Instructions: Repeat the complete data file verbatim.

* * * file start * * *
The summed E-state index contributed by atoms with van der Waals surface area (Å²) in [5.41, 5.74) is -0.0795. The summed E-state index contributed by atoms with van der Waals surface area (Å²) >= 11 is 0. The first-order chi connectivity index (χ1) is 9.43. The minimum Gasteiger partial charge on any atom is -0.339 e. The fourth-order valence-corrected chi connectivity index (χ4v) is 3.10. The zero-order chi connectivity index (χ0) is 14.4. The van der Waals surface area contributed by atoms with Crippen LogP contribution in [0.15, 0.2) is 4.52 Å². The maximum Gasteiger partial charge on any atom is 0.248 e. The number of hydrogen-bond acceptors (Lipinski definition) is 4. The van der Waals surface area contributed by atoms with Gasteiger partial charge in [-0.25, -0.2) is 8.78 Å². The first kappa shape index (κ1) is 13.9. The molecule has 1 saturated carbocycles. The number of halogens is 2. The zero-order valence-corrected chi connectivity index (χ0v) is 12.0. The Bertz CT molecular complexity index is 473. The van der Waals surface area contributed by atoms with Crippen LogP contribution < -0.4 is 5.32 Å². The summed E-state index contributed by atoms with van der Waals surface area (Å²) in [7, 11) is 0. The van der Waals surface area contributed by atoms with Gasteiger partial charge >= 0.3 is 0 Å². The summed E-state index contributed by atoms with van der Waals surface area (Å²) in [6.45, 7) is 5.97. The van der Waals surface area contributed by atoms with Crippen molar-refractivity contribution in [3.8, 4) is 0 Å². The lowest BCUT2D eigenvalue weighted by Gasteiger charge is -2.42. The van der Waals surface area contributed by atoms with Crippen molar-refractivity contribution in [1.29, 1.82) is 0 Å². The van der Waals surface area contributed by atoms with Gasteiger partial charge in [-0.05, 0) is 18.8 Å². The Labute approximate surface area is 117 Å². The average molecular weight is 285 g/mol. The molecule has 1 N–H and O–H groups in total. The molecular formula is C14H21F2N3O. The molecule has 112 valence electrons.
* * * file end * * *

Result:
The summed E-state index contributed by atoms with van der Waals surface area (Å²) in [5.41, 5.74) is -0.0795. The summed E-state index contributed by atoms with van der Waals surface area (Å²) >= 11 is 0. The first-order chi connectivity index (χ1) is 9.43. The minimum Gasteiger partial charge on any atom is -0.339 e. The fourth-order valence-corrected chi connectivity index (χ4v) is 3.10. The zero-order chi connectivity index (χ0) is 14.4. The van der Waals surface area contributed by atoms with Crippen LogP contribution in [0.15, 0.2) is 4.52 Å². The maximum Gasteiger partial charge on any atom is 0.248 e. The number of hydrogen-bond acceptors (Lipinski definition) is 4. The van der Waals surface area contributed by atoms with Gasteiger partial charge in [-0.25, -0.2) is 8.78 Å². The first kappa shape index (κ1) is 13.9. The molecule has 1 saturated carbocycles. The number of halogens is 2. The zero-order valence-corrected chi connectivity index (χ0v) is 12.0. The Bertz CT molecular complexity index is 473. The van der Waals surface area contributed by atoms with Crippen LogP contribution < -0.4 is 5.32 Å². The summed E-state index contributed by atoms with van der Waals surface area (Å²) in [7, 11) is 0. The van der Waals surface area contributed by atoms with Gasteiger partial charge >= 0.3 is 0 Å². The summed E-state index contributed by atoms with van der Waals surface area (Å²) in [6.45, 7) is 5.97. The van der Waals surface area contributed by atoms with Crippen molar-refractivity contribution in [3.8, 4) is 0 Å². The lowest BCUT2D eigenvalue weighted by Gasteiger charge is -2.42. The van der Waals surface area contributed by atoms with Crippen molar-refractivity contribution in [1.29, 1.82) is 0 Å². The van der Waals surface area contributed by atoms with Gasteiger partial charge in [-0.05, 0) is 18.8 Å². The Labute approximate surface area is 117 Å². The average molecular weight is 285 g/mol. The molecule has 1 N–H and O–H groups in total. The molecular formula is C14H21F2N3O. The molecule has 112 valence electrons.